"Business managers of media organizations, you are screwing up your responsibility by firing science and environment reporters who are frankly the only ones competent to do this," said climate researcher and policy analyst Stephen Schneider, in assessing the current state of media coverage of global warming and related issues.
Schneider, a coordinating lead author of chapter 19 in the report of the Intergovernmental Panel on Climate Change published in 2007, is calling for the news media to employ trained reporters in covering global warming. He will be discussing this and other issues in the symposium "Hot and Hotter: Media Coverage of Climate-Change Impacts, Policies, and Politics," which runs from 10:30 a.m. to 12:00 p.m. CT Friday, Feb. 13, 2009 at the annual meeting of the American Association for the Advancement of Science in Chicago.
"Science is not politics. You can't just get two opposing viewpoints and think you've done due diligence. You've got to cover the multiple views and the relative credibility of each view," said Schneider, a senior fellow at Stanford's Woods Institute for the Environment. "But that is not usually the problem of the well-trained reporters, who understand what is credible.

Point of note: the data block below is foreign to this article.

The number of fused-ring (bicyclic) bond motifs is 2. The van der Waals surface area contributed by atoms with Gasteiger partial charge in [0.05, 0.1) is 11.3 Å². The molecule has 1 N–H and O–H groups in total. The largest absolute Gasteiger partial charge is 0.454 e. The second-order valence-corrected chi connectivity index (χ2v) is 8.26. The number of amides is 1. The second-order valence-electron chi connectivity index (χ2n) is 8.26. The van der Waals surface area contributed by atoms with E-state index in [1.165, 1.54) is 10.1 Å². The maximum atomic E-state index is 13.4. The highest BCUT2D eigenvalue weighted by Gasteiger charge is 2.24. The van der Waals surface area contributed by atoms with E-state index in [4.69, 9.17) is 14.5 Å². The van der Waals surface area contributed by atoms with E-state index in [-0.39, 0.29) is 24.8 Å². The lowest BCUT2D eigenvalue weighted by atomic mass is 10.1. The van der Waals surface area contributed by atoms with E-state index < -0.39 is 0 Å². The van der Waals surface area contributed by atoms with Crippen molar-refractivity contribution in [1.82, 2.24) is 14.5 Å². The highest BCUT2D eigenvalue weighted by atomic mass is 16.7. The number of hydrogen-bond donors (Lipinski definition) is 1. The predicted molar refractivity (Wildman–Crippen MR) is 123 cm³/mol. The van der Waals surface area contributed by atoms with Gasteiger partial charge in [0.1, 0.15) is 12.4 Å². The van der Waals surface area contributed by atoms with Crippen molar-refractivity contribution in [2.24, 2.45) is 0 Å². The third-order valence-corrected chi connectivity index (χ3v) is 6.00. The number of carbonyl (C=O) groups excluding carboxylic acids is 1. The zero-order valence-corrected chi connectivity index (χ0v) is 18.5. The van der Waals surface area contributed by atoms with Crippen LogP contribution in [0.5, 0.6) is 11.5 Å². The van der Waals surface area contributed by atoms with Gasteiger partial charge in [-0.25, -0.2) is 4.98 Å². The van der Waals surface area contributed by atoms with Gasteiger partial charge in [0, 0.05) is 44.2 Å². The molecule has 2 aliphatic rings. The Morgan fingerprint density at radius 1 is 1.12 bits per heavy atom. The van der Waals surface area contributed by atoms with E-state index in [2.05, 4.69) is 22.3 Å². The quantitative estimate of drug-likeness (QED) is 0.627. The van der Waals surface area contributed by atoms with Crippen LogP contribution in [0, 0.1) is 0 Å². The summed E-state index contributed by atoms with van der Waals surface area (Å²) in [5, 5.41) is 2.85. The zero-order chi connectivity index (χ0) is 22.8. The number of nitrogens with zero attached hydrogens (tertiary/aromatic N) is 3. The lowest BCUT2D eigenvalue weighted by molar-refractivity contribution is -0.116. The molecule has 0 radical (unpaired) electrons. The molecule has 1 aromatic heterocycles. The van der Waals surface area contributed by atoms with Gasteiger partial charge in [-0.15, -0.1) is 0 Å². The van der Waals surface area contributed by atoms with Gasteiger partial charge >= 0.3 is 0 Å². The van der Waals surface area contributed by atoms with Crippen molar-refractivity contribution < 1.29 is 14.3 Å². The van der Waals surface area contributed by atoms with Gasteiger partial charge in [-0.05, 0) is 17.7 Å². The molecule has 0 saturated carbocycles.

"The problem is CNN just fired their science team. Why didn't they fire their economics team or their sports team?" "Why don't they send their general assignment reporters out to cover the Superbowl?" Schneider said. Researchers have to do their part, too, he said, by clearly explaining issues to reporters in succinct terms.
"I have arguments with some of my scientific colleagues, who think it is irresponsible to go out and talk when you can only get 5 seconds on the evening news, a couple of quotes in the New York Times, or five minutes in front of Congress," Schneider said.
"Well, you know what guys, that's just how it is," he said. "And if you think that you have a higher calling and you're not going to play the game because th
|Contact: Louis Bergeron|